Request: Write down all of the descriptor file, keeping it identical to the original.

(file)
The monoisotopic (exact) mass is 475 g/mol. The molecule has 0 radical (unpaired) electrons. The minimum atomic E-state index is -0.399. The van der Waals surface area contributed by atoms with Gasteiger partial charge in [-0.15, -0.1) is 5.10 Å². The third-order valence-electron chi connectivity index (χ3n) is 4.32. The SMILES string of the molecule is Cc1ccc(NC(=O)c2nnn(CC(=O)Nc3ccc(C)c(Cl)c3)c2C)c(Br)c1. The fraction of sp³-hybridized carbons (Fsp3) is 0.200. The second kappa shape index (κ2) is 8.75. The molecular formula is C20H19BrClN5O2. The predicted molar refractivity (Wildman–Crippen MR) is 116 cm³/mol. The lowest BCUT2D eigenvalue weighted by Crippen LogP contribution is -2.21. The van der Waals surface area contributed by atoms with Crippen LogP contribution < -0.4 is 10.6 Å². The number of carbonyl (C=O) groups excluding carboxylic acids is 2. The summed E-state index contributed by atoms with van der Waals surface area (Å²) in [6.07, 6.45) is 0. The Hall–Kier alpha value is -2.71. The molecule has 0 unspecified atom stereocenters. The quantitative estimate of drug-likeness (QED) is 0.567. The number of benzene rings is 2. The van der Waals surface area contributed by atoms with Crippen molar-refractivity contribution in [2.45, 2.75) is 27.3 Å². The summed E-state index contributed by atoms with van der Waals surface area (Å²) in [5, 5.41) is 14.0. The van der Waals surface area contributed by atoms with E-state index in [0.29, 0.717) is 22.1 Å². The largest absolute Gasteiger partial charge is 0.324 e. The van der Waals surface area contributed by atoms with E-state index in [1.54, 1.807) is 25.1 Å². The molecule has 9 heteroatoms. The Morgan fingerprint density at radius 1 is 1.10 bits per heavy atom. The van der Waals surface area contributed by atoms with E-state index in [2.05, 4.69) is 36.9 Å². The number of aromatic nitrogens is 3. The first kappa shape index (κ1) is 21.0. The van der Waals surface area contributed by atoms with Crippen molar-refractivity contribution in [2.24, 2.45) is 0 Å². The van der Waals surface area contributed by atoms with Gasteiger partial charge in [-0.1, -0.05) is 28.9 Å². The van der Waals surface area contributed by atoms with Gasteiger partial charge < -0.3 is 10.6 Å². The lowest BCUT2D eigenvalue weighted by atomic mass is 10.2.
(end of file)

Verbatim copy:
The monoisotopic (exact) mass is 475 g/mol. The molecule has 0 radical (unpaired) electrons. The minimum atomic E-state index is -0.399. The van der Waals surface area contributed by atoms with Gasteiger partial charge in [-0.15, -0.1) is 5.10 Å². The third-order valence-electron chi connectivity index (χ3n) is 4.32. The SMILES string of the molecule is Cc1ccc(NC(=O)c2nnn(CC(=O)Nc3ccc(C)c(Cl)c3)c2C)c(Br)c1. The fraction of sp³-hybridized carbons (Fsp3) is 0.200. The second kappa shape index (κ2) is 8.75. The molecular formula is C20H19BrClN5O2. The predicted molar refractivity (Wildman–Crippen MR) is 116 cm³/mol. The lowest BCUT2D eigenvalue weighted by Crippen LogP contribution is -2.21. The van der Waals surface area contributed by atoms with Crippen LogP contribution < -0.4 is 10.6 Å². The number of carbonyl (C=O) groups excluding carboxylic acids is 2. The summed E-state index contributed by atoms with van der Waals surface area (Å²) in [6.07, 6.45) is 0. The Hall–Kier alpha value is -2.71. The molecule has 0 unspecified atom stereocenters. The quantitative estimate of drug-likeness (QED) is 0.567. The number of benzene rings is 2. The van der Waals surface area contributed by atoms with Crippen molar-refractivity contribution in [2.45, 2.75) is 27.3 Å². The summed E-state index contributed by atoms with van der Waals surface area (Å²) in [5, 5.41) is 14.0. The van der Waals surface area contributed by atoms with E-state index in [0.29, 0.717) is 22.1 Å². The largest absolute Gasteiger partial charge is 0.324 e. The van der Waals surface area contributed by atoms with E-state index in [1.54, 1.807) is 25.1 Å². The molecule has 9 heteroatoms. The Morgan fingerprint density at radius 1 is 1.10 bits per heavy atom. The van der Waals surface area contributed by atoms with E-state index in [2.05, 4.69) is 36.9 Å². The number of aromatic nitrogens is 3. The first kappa shape index (κ1) is 21.0. The van der Waals surface area contributed by atoms with Crippen molar-refractivity contribution in [2.24, 2.45) is 0 Å². The van der Waals surface area contributed by atoms with Gasteiger partial charge in [-0.1, -0.05) is 28.9 Å². The van der Waals surface area contributed by atoms with Gasteiger partial charge < -0.3 is 10.6 Å². The lowest BCUT2D eigenvalue weighted by atomic mass is 10.2.